RCR Challenge: Lessons Learned boost Greytown to the top

  Posted on 28th April 2014 by Loralee Hyde in Event News, UFBA News

The Greytown Road Crash Rescue (RCR) team – in its 12 years of experience– has learned the hard lesson that if you want to win it all, the margin of error is slim. On national and Australasian stages, the team has been within arms reach of championship several times, but has never quite managed to grab the number one spot – until now.

Team Manager Denis Fenwick is quick to acknowledge the mistakes the team has made along the way, and how isolated lapses in individual events amidst overall strong performances have held them back. In the Nationals in Christchurch a few years ago, they were so close to winning, but a subpar performance in the Entrapped event proved to be costly.  Then there was the disastrous Immediate event at the Australasians in Melbourne, and a disappointing performance at the joint Australasian and World event in Upper Hutt where they made the same mistakes in the competition that they had made in their training.

So why rehash these disappointments? Because Greytown’s current National Champion status is owed to these mistakes, and to the teams ability to learn and adjust from them.

“For a team that has been knocking on the door for a few years now, our biggest challenge was to keep the team members focused on making each event flow,” said Fenwick. “To achieve that with any consistency, our Team Leader Kerry Fenwick breaks the trainings down to segments from ARRO scoring sheets.

“The ability to give and receive constructive feedback has made a huge difference. He sets out goals that need to be achieved and, if things aren’t going as intended, plan B kicks in. This is where even good teams slip up – and that is the secret.”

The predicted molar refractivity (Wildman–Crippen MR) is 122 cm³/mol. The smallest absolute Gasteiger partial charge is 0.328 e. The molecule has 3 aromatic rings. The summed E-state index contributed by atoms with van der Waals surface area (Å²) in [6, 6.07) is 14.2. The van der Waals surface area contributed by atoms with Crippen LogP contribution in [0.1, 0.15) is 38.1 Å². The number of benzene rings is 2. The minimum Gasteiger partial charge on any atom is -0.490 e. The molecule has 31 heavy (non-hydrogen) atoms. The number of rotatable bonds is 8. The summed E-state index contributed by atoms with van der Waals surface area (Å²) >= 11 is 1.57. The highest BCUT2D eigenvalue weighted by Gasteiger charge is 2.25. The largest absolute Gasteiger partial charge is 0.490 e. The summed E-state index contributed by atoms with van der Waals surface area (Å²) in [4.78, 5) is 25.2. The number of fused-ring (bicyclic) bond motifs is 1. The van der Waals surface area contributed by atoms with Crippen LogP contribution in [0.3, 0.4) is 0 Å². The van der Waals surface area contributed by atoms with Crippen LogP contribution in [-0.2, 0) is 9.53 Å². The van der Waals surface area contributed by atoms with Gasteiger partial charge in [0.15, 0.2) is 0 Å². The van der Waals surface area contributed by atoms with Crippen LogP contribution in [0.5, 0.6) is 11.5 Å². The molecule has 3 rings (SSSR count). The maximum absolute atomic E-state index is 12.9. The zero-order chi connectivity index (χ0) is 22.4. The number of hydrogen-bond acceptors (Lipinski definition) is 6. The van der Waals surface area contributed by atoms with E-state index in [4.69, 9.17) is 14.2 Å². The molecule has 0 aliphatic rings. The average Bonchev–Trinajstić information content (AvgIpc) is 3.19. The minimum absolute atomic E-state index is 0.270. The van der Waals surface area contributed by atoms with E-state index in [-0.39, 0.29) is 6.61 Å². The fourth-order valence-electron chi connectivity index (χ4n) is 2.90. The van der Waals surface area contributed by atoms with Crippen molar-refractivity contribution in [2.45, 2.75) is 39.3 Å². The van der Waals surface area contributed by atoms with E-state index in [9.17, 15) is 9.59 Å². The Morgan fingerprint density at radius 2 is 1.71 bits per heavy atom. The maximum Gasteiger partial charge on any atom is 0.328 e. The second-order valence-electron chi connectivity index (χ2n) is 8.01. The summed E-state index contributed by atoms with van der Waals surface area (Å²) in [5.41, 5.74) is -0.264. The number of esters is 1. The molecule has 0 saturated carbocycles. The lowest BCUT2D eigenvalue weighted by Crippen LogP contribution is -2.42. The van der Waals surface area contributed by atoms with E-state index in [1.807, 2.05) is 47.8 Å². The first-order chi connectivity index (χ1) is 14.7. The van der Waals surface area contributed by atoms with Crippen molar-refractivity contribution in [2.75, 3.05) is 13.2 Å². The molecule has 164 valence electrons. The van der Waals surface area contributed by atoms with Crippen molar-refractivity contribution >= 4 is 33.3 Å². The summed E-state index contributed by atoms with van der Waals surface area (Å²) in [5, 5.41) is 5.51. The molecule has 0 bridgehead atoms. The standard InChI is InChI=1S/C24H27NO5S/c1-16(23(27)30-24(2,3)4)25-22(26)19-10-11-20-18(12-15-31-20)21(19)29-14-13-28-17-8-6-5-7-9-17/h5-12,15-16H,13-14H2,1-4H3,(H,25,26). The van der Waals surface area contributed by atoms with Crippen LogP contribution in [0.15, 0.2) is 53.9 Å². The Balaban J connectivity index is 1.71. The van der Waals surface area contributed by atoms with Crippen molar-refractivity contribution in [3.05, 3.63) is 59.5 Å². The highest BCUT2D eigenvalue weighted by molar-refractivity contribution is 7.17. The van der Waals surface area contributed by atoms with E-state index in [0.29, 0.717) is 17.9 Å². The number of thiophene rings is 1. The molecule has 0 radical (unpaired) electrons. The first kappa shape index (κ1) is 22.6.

Through its vigilance and commitment to training, the brigade has gained a great reputation for road crash rescue in its local community and within the national firefighter network. 

“We trained with Carterton leading up to the event,” said Fenwick. “We were also lucky enough to persuade an old campaigner – Peter Fisher from Martinborough – to join us, and it is no coincidence that our team’s results have reflected his input. After being badly injured in an assault 18 months ago, “Fish” responded to our call and has shown an extraordinary recovery. He has been inspiring to watch.”

Greytown isn’t the only team improving. Look at the top three placings under the Controlled, Entrapped, and Immediate events, and you won’t see a brigade name repeated twice. “This spread shows that up and coming teams are giving more experienced teams a run for their money, which is great for the future of the event,” says UFBA Events Manager, Ceara Owen-Perry. 

“It is great to see how much these newer teams have pushed the big names and are taking out events,” says Fenwick. “It’s got to be good for our communities to know our brigades are upskilling to a level seldom found in Australasia. In Canberra last year, four New Zealand teams entered, and all of them finished in the top eight out of 16 teams.”

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